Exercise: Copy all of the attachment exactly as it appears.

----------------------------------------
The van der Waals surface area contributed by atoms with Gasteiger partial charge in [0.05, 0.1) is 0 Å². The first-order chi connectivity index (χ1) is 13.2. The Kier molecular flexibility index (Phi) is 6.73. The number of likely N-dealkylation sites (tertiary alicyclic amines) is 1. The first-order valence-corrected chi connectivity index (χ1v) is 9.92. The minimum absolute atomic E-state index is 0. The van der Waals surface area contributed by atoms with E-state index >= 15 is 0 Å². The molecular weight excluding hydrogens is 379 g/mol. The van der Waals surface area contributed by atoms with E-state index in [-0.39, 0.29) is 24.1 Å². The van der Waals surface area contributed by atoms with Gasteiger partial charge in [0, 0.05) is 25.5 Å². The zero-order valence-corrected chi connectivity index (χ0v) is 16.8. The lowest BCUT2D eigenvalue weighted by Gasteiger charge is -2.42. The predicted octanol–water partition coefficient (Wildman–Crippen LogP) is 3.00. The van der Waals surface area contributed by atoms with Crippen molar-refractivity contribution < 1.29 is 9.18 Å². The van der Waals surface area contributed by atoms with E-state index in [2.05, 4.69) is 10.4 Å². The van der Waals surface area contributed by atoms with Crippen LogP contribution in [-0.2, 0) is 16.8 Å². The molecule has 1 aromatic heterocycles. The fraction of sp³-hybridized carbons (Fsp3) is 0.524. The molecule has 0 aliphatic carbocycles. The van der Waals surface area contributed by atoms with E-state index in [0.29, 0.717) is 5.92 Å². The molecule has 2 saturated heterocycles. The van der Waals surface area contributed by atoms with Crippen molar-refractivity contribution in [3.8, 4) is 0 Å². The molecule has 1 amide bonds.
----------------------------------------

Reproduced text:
The van der Waals surface area contributed by atoms with Gasteiger partial charge in [0.05, 0.1) is 0 Å². The first-order chi connectivity index (χ1) is 13.2. The Kier molecular flexibility index (Phi) is 6.73. The number of likely N-dealkylation sites (tertiary alicyclic amines) is 1. The first-order valence-corrected chi connectivity index (χ1v) is 9.92. The minimum absolute atomic E-state index is 0. The van der Waals surface area contributed by atoms with E-state index >= 15 is 0 Å². The molecular weight excluding hydrogens is 379 g/mol. The van der Waals surface area contributed by atoms with E-state index in [-0.39, 0.29) is 24.1 Å². The van der Waals surface area contributed by atoms with Gasteiger partial charge in [0, 0.05) is 25.5 Å². The zero-order valence-corrected chi connectivity index (χ0v) is 16.8. The lowest BCUT2D eigenvalue weighted by Gasteiger charge is -2.42. The predicted octanol–water partition coefficient (Wildman–Crippen LogP) is 3.00. The van der Waals surface area contributed by atoms with Crippen molar-refractivity contribution < 1.29 is 9.18 Å². The van der Waals surface area contributed by atoms with E-state index in [2.05, 4.69) is 10.4 Å². The van der Waals surface area contributed by atoms with Crippen LogP contribution in [-0.2, 0) is 16.8 Å². The molecule has 1 aromatic heterocycles. The fraction of sp³-hybridized carbons (Fsp3) is 0.524. The molecule has 0 aliphatic carbocycles. The van der Waals surface area contributed by atoms with E-state index in [0.29, 0.717) is 5.92 Å². The molecule has 2 saturated heterocycles. The van der Waals surface area contributed by atoms with Crippen molar-refractivity contribution in [3.8, 4) is 0 Å². The molecule has 1 amide bonds.